throttle and see a 200-lb. load float eerily off the ground. Tip the handles slightly and you have to brace yourself to keep this wheel-less Flying Cart from skit- tering down the drive faster than you want
rounded contours in the plenum chamber are obtained, using sawed-to-shape plywood covered with a skin of sheet aluminum and plastic film.
to follow. More\u2014you can easily trundle a 100-lb. load across a soft, soggy lawn with this machine and never leave a mark.
The Flying Cart is a true ground-effect machine (GEM). It has no wheels. It glides on a cushion of compressed air supplied by a modified chain- saw engine and a four-bladed wooden prop.
I built the "airframe" of ordinary lumberyard materials for $59.75. If you're well supplied with plywood scraps you can cut that figure in half. Engine and props are from an outboard air-drive unit sold by Airboats, Inc. (3323 N. Florissant Ave., St. Louis 7). New, they cost $130.
as a search for an improved wheelbarrow\u2014it happened the other way around. The building itch came with the first story I read about air sleds, and intensified with each story thereafter. It was a challenge to build a totally new kind of vehicle before all the development problems were trampled to death\u2014and all the unanswered ques- tions were answered\u2014by multimillion-dollar re- search programs.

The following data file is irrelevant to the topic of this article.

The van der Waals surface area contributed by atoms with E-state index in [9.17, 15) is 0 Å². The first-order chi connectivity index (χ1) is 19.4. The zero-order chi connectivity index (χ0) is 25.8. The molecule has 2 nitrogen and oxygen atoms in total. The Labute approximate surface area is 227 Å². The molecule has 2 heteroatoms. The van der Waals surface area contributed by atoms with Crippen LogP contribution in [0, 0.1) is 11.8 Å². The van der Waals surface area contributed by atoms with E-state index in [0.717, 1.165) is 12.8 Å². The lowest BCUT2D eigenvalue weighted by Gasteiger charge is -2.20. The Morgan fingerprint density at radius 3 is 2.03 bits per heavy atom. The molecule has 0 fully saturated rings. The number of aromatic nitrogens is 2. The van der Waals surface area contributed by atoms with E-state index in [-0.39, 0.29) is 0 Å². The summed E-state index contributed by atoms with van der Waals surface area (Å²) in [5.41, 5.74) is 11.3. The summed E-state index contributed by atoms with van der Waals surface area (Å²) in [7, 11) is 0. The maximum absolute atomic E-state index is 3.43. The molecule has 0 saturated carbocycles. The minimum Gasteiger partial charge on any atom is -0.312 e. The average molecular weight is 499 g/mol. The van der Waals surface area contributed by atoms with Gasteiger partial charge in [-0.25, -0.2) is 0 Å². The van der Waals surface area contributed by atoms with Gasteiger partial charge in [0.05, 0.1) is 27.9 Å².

Want to build the Flying Cart? The drawing at left shows enough for you to proceed on your own. For larger scale drawings, send $1 to: FLY-
between main frames, glued and screwed to the spacer block. Note floor flange that anchors leg of the platform covering engine.
der the clamps. Sheet-metal screws hold the two aluminum clamping strips. Plywood clamp at bottom is held by wood screws.
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